The Link Between Sleep Apnea and Teeth Grinding

The Link Between Sleep Apnea and Teeth Grinding

Teeth grinding is a condition that affects millions of people around the world. It is characterized by involuntary, repetitive jaw movements during sleep, which causes teeth to grind together. While many people may never notice the symptoms of teeth grinding, for some it can be very painful and even lead to tooth loss. For others, however, teeth grinding can cause serious health problems, such as headaches, sore throats, neck pain, and jaw pain. In this post, we will inspect the causes of teeth grinding and how sleep apnea and teeth grinding are interconnected.

What Is Teeth Grinding? (Bruxism)

Bruxismis a term used to describe teeth grinding and occurs when you grind into your teeth by pressing the jaw muscles. Teeth grinding isn’t a problem for everyone, however, in certain instances, it could cause issues with sleep, damage teeth, or cause damage to the jaw.

While teeth grinding can be experienced at any time for any age group, it is most often observed at night and is more common in children as compared to adults. 15 to 40 percent of children and 8 to 10 percent of adults’ teeth grind when they are asleep.

In the case of sleep-related grinding of teeth the jaw is moved in a steady rhythm and muscles contract around every second. The teeth may create a grating, or clicking sound, or not make any sound at all.

Symptoms of Teeth Grinding (Bruxism)

The symptoms that can be identified may result due to the forceful jaw muscles that are produced when teeth grind.

  • Morning headaches: Those grinding their teeth while they sleeping may have headaches after waking up early in the day.
  • Neck or jaw pain As teeth grinding can require more force than is required for normal chewing, it may cause neck or jaw discomfort.
  • Jaw clicking: People grinding their teeth while they sleeping may hear popping or clicking sounds when they move their jaws in the day.
  • Damage to teeth: Because grinding put a lot of pressure on teeth, it may cause damage or wear to teeth to the point that they might require dental restoration. Grinding may also alter the bite of a person and cause chewing to be harder.
  • Teeth that are damaged by nighttime grinding could be more sensitive to cold and hot temperatures.
  • The mouth injury caused by grinding and the clenching of teeth in sleep can result in bruising to the tongue, cheeks, or lips.
The Link Between Sleep Apnea and Teeth Grinding

Link Between Sleep Apnea and Teeth Grinding

The National Sleep Foundation notes that around 25 percent of people suffering from OSA are also prone to their sleep grinding. There are many theories about the relationship between OSA as well as grinding. One theory is that when you awake from sleep apnea the respiratory and cardiac systems send stress hormones to the body. This causes the jaw to clench and grind. Another theory is focused on the airway imbalance that can occur during an apnea (or the occurrence of snoring) which triggers jaw muscles to become tighter.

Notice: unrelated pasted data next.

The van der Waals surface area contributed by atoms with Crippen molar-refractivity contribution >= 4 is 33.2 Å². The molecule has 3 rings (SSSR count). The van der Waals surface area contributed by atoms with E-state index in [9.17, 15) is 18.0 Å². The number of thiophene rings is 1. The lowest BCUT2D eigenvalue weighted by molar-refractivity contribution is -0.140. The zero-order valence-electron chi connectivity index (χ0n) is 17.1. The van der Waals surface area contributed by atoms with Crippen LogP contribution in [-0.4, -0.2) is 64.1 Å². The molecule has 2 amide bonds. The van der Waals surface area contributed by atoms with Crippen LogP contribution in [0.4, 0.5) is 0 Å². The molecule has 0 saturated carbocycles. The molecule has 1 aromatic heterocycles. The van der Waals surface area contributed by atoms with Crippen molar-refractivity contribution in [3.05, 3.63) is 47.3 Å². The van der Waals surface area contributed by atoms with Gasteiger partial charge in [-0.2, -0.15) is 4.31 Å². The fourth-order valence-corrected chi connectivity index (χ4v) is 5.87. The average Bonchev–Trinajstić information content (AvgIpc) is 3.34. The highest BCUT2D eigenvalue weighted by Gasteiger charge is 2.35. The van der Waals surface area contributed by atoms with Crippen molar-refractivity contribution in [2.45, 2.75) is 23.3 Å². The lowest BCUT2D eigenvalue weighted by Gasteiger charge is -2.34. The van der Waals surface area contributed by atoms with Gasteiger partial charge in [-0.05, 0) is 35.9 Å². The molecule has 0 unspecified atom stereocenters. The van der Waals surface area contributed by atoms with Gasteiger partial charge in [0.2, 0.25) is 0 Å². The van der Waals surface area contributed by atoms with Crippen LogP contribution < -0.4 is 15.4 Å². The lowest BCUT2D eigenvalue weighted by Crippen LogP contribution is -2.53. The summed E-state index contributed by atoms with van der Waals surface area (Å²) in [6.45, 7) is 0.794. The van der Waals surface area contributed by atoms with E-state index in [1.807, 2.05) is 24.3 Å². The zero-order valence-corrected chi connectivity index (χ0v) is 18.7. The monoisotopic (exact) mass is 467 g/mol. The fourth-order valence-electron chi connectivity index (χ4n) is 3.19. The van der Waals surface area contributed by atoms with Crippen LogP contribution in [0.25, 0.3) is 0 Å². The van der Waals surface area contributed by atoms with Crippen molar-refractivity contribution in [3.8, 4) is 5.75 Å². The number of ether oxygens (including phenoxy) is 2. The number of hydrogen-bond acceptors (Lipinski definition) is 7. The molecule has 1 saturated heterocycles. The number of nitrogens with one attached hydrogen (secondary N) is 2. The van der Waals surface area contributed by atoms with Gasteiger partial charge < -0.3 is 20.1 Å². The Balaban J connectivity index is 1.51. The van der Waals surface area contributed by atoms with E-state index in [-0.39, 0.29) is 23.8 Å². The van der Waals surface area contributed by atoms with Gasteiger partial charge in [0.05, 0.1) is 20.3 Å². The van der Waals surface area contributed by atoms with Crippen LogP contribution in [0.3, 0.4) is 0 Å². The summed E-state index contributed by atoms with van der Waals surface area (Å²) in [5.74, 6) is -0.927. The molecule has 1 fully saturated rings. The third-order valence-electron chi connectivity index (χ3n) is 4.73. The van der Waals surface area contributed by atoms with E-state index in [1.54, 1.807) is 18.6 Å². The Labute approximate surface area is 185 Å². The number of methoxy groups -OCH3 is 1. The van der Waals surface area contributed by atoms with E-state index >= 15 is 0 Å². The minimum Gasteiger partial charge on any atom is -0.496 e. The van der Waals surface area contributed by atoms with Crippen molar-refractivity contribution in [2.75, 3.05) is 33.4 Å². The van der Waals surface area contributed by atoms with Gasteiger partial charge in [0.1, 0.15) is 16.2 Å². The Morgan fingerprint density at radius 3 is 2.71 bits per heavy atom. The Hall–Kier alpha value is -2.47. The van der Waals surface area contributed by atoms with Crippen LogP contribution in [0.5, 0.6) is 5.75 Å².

If your body isn’t able to enter the natural REM cycle in deep sleep, your brain is still active and can make you grind and clench your teeth at the time of sleep. It’s therefore frequent to notice damaged teeth in people suffering from moderate-to-severe OSA. The cause of nighttime bruxism, and the treatment options may differ. Keep in mind that not all sufferers of sleep apnea are affected. A custom-designed night guard is a suitable treatment for those whose bruxing behaviors are a result of stress or other reasons.

Treatments Available

Research has shown that less than 40% of people who use CPAP (continuous positive airway pressure) machines consider the device to be helpful in enhancing their sleep. The weight of the device can make it difficult to be comfortable while sleeping, but in addition, the source of external air doesn’t do anything to widen the airway, which is narrowed. 

The best way to address the root of the problem is to expand the throat cavity. Part of the throat. Brooks Dental Brooks Dental can accomplish this by utilizing a comfortable, custom-made oral appliance that’s made to fit the lower and upper teeth. This device is made to physically move the lower jaw forward and thus open the back of your throat. In addition, it wraps around the upper teeth, safeguarding your teeth from damage of grinding. The appliances are officially referred to as mandibular advancements splints (MAS).


Sleep apnea is when you stop breathing while you sleep. It can cause headaches, high blood pressure, and more.

Sleep apnea can cause your jaw muscles to tighten and make your teeth grind together.

Some of the symptoms of sleep apnea include snoring, dry mouth, and excessive sweating.


Tooth grinding and sleep apnea are two common conditions that can cause problems for people. The link between these two conditions is still not fully understood, but research is ongoing to try to understand it better. If you are experiencing any of the problems listed above, it is important to see a doctor and look for ways to fix them.

If you want to know more about different sleep related disorder check out here.

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